Bun Lai grinned like an excited teenager as a group of older women asked him about Sweet Mother’s Milk, an appetizer. Lai, the owner and celebrated head chef at Miya’s Sushi on Howe Street, was sitting across from me as I sipped from a bowl of earthy miso soup. On my right stood bottles of sake infusions and oils flavored with garlic gloves and chilis, which sent red and yellow hues dancing on the table below.
“It’s actually really great,” Lai said, getting up. “In some cultures, midwives actually breastfeed young babies, but when they’re done they usually still produce milk for a while. So what we do is have them harvest it, and we use that milk to make cheese.” A second of hushed silence passed. The women’s smiles started to drop. Bun went on, “Yeah, it’s really sustainable and socially conscious.”
I froze, and my mind raced to make sure that I’d heard him right. Before I could even start to think through the potential ethical implications of serving person-cheese, Lai’s straight face collapsed. “Nah, I’m just fucking with you—it’s artichoke heart,” he laughed, breaking out into a broad grin. I learned quickly that Lai has a particular sort of deadpan humor, like comedian Zach Galifinakis if Galifinakis were an athletic Asian-American sushi pioneer.
Raised in New Haven, Lai is the son of a Cambridge-educated surgeon and a Japanese nutritionist. In 1982, his mother, Yoshiko Lai, opened Miya’s, named for her daughter, as New Haven’s first sushi restaurant.
As Lai told me more about the restaurant’s history, I turned my attention to the miso soup and took another sip. Rich cubes of potatoes, buoyant mushrooms, and dark, silky seaweed balanced each mouthful of lightly salted broth. “I dove for that seaweed myself this weekend,” Lai said with noticeable pride. He harvests oysters and seaweed in one hundred acres of coastal water off the Thimble Islands in the Long Island Sound.
“Our kelp has more vitamin C than an orange and more protein than a steak,” he said. It was a brand-new recipe, and he was ordering each customer a bowl on the house. With each bowl, he’d say those exact words to the customer—I must have heard them at least a dozen times.
Under Lai’s mother, Miya’s was a traditional sushi bar, serving classic dishes with standard sushi ingredients—Bluefin tuna, shrimp, eel, sea urchin, and red snapper. When Lai took over, the dishes became more adventurous.
Now, the majority of Miya’s offerings are vegetarian, in large part due to the comparatively low ecological impact of eating plants. Miya’s advertises, even boasts, that it serves “the Northeast’s only sustainable sushi” in its sprawling and self-indulgent menu—a fifty-five-page dissertation on food, the environment, and Miya’s culture, filled with the exotic names of Lai’s rolls: Kilgore Trout, Romping with the Goats, the Bad Tempered Geisha Boy.
In my late teens, I became a vegetarian, but, like many others, I realized that I was actually pretty O.K. with eating fish. Save for a few surprisingly bright creatures like octopi and squid, the marine animals we eat are generally about as sentient as rocks, plants, or, more charitably, bugs. Compared to beef, their associated greenhouse gas emissions are low. But eating fish still raises other ethical and environmental concerns.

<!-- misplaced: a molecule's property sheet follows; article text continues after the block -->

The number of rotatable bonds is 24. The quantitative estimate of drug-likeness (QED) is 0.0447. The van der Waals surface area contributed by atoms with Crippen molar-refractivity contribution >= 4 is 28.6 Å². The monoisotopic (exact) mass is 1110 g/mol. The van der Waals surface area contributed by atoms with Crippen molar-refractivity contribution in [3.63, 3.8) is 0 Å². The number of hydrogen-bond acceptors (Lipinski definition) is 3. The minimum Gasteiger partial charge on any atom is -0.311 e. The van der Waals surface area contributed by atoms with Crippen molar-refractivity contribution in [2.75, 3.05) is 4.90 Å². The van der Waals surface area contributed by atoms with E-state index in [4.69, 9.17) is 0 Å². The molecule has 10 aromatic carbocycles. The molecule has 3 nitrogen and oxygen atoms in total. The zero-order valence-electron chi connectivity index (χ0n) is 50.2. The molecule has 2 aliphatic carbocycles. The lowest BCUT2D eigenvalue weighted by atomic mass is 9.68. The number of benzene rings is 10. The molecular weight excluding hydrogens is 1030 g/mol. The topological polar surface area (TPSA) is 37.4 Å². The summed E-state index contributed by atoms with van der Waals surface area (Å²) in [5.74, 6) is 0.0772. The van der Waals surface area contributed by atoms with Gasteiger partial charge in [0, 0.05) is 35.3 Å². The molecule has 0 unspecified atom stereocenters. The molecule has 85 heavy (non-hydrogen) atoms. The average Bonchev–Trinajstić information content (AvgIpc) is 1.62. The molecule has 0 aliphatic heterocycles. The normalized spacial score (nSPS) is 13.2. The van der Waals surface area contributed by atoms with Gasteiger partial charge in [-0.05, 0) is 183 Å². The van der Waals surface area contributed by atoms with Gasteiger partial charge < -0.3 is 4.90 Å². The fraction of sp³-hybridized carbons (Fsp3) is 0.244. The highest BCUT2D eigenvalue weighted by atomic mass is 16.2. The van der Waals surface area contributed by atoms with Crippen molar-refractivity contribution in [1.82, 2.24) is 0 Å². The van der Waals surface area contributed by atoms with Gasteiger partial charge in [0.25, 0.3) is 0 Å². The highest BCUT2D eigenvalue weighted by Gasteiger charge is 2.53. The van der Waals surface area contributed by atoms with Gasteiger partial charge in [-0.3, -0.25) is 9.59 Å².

“I got interested in sustainability about eight years ago,” Lai told me, as he signaled to the servers to bring out a few dishes, “and shrimp was the one of the first things to go.” Shrimp accounts for only about two percent of the world’s seafood consumption, but nearly one-third of the bycatch. This unwanted fish caught in the same nets as the shrimp is discarded back into the ocean, usually dead or dying. For some shrimp trawl fisheries, bycatch accounts for as much as 90 percent of a given yield.
Shrimp farming also can devastate local ecosystems. Ecuador, a coastal republic in South America, has had nearly half a million acres of coastal mangrove rainforests cleared in order to support an industry that exports 95 percent of its shrimp to the United States. “For us to serve cheap shrimp, future Ecuadorians won’t have the freedom to make a living off of their natural resources. It’s a social justice issue,” Bun explained, as his servers brought out a massive slab of rock with a half-dozen rolls on top.
The Kanibaba Roll, 5 pieces, $25.75
The Kanibaba roll is soft-shelled crabmeat, wrapped in warm and savory potato, topped with lemon dill, a toasted Havarti cheese sauce, and a few strands of green onion. A handful of small, bright red crabs garnish the dish, as if climbing seaside rocks topped with seaweed.
“This used to have shrimp in it, and it was our most popular dish,” Lai told me. I looked suspiciously at the crab on top. “That’s an Asian shore crab I caught myself,” he said. “Eat it last.” I scanned his face for signs that he was joking, and couldn’t find any.
I decided to come back to the crab. I lifted it off the top and set it aside, then took a bite of the rich, cheesy potato roll. I felt as if I’d blacked out for a few seconds, then came to with a stupid grin on my face and an inexplicable craving for a cigarette. This wasn’t the type of roll you imagine when you hear “sustainable sushi.”
I took a look at the crab I set aside, and the bite I had left of my kanibaba. “Might as well,” I thought, as I placed the crab on top of the roll, and raised them both to my mouth with Miya’s sleek metal chopsticks. The shell and meat were brittle but delicious.